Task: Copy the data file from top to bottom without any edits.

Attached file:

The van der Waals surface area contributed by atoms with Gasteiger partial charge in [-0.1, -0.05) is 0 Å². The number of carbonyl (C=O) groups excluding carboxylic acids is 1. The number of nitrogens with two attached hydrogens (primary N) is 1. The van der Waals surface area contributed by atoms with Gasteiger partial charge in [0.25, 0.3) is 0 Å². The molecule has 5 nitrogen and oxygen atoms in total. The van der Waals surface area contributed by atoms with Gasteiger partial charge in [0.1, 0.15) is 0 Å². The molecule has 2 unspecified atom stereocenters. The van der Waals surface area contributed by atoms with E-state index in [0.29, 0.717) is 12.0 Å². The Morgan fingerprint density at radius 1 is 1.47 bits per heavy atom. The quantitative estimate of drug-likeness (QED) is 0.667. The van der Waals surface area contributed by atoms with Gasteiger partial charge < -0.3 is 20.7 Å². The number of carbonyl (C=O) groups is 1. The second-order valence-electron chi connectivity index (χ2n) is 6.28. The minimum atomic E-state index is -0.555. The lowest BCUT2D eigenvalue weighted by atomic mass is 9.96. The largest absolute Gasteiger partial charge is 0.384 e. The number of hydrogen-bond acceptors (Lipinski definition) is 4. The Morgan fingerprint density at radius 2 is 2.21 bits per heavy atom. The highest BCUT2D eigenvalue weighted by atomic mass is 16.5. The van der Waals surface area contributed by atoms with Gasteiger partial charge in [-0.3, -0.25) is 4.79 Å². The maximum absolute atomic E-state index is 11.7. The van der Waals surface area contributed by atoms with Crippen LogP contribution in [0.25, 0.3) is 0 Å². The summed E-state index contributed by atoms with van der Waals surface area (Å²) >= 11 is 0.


The van der Waals surface area contributed by atoms with Gasteiger partial charge in [-0.1, -0.05) is 0 Å². The number of carbonyl (C=O) groups excluding carboxylic acids is 1. The number of nitrogens with two attached hydrogens (primary N) is 1. The van der Waals surface area contributed by atoms with Gasteiger partial charge in [0.25, 0.3) is 0 Å². The molecule has 5 nitrogen and oxygen atoms in total. The van der Waals surface area contributed by atoms with Gasteiger partial charge in [0.1, 0.15) is 0 Å². The molecule has 2 unspecified atom stereocenters. The van der Waals surface area contributed by atoms with E-state index in [0.29, 0.717) is 12.0 Å². The Morgan fingerprint density at radius 1 is 1.47 bits per heavy atom. The quantitative estimate of drug-likeness (QED) is 0.667. The van der Waals surface area contributed by atoms with Gasteiger partial charge < -0.3 is 20.7 Å². The number of carbonyl (C=O) groups is 1. The second-order valence-electron chi connectivity index (χ2n) is 6.28. The minimum atomic E-state index is -0.555. The lowest BCUT2D eigenvalue weighted by atomic mass is 9.96. The largest absolute Gasteiger partial charge is 0.384 e. The number of hydrogen-bond acceptors (Lipinski definition) is 4. The Morgan fingerprint density at radius 2 is 2.21 bits per heavy atom. The highest BCUT2D eigenvalue weighted by atomic mass is 16.5. The van der Waals surface area contributed by atoms with Gasteiger partial charge in [-0.3, -0.25) is 4.79 Å². The maximum absolute atomic E-state index is 11.7. The van der Waals surface area contributed by atoms with Crippen LogP contribution in [0.25, 0.3) is 0 Å². The summed E-state index contributed by atoms with van der Waals surface area (Å²) >= 11 is 0.